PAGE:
Fraud - An Introduction

Fraud - An Introduction

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Course Overview

Delivered by experienced lecturer James Petts of The 36 Group, this session will provide viewers with an introduction to the law relating to fraud in private law civil proceedings. Consideration will be given to what does and does not count as fraud, and the special consequences that follow when fraud is alleged and proved. In addition, this session will briefly deal with some of the important strategic considerations in deciding whether to allege fraud.

This course is intended as an overview and focusses on the law relating to claims of fraud, rather than allegations of dishonestly bringing or conducting proceedings in other areas of law, such as negligence.

What are the requirements?

  • Watch the recorded webinar and review the reference notes and optional evaluation form to test your legal knowledge.
  • This course provides 0.5 – 1 CPD points (depending on length of time spent reviewing the supporting documentation).

Learning Outcomes

  • On completion of this course you will have a greater understanding of fraud in private law civil proceedings

What is the target audience?

  • This session is suitable for people who are unfamiliar with fraud in private law civil proceedings or those who, even if experienced at general litigation, encounter fraud so rarely that they feel that a reminder of some of the more basic principles would be helpful.


About Instructor - James Petts

James’s particular speciality is civil fraud in the context of private law chancery and commercial litigation. This includes both the relatively rare cases where fraud needs to be alleged explicitly and the commoner cases where there is a substantial element of dishonesty (or at least conduct of questionable probity), but where the appropriate legal remedy does not lie in a claim in which fraud must be proved, as well as advising as to which of the two categories that any given case falls into.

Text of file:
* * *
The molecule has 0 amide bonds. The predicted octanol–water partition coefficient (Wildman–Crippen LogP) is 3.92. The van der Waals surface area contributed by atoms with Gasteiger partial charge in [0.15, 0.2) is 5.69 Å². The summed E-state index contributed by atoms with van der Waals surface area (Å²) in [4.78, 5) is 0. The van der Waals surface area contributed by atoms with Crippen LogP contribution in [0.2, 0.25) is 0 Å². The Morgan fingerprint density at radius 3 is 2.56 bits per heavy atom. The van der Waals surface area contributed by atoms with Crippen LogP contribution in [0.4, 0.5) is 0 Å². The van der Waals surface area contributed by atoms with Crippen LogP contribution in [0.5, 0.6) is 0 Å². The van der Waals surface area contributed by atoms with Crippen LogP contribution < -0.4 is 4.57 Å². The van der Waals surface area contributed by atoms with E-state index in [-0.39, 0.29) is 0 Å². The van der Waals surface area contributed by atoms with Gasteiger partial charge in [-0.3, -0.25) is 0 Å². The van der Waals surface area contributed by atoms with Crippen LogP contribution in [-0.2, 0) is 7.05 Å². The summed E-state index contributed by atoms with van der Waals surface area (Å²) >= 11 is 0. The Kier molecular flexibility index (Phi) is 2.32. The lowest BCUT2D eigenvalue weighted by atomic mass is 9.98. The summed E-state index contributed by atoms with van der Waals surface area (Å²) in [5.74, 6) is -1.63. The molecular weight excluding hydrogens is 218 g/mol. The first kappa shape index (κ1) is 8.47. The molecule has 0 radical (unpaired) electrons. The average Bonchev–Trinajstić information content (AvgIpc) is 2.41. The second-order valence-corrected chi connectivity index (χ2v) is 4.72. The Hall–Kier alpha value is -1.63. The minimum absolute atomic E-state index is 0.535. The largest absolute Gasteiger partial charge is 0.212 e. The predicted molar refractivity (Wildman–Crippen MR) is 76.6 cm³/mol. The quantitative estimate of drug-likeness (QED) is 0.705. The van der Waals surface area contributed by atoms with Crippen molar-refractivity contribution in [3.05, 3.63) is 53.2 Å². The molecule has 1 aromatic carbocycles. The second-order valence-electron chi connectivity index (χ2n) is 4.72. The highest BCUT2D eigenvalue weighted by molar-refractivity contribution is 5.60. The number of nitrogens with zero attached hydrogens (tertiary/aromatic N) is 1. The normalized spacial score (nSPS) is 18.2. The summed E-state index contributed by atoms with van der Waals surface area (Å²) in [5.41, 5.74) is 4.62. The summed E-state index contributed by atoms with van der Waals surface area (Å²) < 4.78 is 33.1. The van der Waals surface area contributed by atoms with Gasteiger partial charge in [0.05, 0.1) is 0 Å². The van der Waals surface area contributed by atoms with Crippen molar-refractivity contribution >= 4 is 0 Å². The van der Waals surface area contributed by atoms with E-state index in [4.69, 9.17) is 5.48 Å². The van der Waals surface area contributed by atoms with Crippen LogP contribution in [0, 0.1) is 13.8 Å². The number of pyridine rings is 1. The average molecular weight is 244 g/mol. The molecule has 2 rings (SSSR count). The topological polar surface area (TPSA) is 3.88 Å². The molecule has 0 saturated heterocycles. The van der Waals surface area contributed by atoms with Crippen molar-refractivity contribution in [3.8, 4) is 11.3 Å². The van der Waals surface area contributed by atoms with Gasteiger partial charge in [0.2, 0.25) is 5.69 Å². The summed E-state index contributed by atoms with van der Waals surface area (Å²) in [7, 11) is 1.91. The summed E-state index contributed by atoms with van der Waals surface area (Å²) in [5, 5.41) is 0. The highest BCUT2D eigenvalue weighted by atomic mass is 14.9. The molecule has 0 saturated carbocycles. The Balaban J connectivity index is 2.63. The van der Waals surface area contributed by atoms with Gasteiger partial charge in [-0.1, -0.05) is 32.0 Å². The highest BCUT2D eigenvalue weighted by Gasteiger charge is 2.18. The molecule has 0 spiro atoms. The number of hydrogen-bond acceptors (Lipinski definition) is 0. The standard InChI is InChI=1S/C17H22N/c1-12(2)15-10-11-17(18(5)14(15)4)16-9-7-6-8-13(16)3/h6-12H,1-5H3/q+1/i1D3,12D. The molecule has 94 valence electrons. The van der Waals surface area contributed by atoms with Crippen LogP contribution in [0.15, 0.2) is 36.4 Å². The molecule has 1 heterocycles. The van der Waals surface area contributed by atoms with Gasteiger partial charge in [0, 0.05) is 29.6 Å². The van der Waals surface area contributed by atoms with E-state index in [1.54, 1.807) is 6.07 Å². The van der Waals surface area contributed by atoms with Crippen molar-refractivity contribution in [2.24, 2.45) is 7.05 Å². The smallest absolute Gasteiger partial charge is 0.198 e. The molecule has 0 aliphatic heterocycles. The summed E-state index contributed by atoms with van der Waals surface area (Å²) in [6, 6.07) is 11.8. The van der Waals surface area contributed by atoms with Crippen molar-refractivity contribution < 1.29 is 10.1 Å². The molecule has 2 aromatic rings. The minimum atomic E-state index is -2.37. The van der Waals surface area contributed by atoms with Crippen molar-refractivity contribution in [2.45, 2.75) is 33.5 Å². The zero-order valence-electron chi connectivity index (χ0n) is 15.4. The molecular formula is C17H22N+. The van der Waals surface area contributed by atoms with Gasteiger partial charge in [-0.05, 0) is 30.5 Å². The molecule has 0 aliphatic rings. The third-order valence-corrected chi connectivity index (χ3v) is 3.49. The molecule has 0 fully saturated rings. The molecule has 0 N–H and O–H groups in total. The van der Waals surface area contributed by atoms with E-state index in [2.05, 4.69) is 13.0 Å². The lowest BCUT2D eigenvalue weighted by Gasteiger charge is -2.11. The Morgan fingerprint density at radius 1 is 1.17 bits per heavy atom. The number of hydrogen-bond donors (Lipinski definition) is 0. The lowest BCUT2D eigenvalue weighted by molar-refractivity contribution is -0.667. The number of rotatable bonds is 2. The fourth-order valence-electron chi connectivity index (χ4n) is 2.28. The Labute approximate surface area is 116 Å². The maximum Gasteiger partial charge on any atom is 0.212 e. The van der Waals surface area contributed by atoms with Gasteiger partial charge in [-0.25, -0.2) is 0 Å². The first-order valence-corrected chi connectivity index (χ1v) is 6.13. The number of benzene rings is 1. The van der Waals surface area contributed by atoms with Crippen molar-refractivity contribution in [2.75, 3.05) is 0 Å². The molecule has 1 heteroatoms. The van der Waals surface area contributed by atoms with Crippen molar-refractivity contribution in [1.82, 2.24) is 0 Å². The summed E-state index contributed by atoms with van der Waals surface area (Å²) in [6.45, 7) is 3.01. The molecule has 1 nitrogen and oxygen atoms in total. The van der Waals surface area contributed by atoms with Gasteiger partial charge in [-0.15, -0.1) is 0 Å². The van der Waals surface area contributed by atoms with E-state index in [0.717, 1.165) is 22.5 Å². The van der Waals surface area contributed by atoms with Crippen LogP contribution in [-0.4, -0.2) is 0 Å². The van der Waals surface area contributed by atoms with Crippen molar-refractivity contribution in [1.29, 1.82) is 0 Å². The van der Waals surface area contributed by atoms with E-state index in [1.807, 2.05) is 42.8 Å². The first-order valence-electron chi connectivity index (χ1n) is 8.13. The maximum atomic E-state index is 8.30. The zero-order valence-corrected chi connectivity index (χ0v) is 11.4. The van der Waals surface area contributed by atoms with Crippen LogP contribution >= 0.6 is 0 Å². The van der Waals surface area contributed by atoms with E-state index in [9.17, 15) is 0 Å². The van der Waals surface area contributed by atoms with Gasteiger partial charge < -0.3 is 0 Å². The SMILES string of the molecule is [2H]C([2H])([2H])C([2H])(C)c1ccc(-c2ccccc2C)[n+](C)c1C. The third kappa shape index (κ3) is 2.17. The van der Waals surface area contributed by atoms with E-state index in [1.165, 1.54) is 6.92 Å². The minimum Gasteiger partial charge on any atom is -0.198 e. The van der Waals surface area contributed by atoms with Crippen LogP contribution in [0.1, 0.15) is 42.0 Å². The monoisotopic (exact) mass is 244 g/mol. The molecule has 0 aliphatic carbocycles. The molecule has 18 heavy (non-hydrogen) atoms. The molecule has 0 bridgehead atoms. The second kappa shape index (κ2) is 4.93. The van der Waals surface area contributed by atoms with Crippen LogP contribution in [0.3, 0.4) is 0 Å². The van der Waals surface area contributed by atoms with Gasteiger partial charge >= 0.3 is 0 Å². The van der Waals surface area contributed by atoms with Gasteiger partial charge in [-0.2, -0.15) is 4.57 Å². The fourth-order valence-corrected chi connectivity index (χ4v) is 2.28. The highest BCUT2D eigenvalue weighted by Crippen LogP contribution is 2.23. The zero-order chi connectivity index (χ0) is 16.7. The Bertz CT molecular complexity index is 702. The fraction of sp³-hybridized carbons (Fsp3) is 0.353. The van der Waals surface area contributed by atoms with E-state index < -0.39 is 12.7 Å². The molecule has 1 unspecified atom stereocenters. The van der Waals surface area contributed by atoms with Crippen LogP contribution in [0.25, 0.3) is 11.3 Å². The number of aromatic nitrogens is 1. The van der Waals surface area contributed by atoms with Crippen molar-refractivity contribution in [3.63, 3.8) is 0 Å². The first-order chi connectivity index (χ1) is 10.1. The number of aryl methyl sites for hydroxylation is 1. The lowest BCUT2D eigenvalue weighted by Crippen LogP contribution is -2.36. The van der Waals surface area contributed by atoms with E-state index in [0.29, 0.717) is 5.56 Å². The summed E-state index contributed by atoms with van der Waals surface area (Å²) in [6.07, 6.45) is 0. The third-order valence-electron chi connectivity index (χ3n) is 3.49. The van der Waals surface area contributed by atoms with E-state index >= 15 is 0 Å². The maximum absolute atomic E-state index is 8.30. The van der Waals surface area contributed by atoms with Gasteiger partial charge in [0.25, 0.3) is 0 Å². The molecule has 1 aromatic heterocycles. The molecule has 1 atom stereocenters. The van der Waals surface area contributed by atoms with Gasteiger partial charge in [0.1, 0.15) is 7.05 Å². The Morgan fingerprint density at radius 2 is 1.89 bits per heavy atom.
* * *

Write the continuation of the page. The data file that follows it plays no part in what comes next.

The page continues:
James is the author of the entries in Westlaw’s Insight encyclopedia on the tort of deceit and fraudulent misrepresentation, dishonest assistance and knowing receipt.

James also undertakes work in the broader field of chancery and commercial litigation, including contentious probate, real property, landlord and tenant, art and luxury assets and commercial contract.

James is an advocacy trainer for the Middle Temple and a registered pupil supervisor, and has been involved in producing and setting the standard for questions in the civil litigation component of the Bar Professional Training Course.

Course Curriculum

Recorded Webinars

  • Webinar


  • Slides
    8 Page
  • Quiz


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  • Price
  • £ 60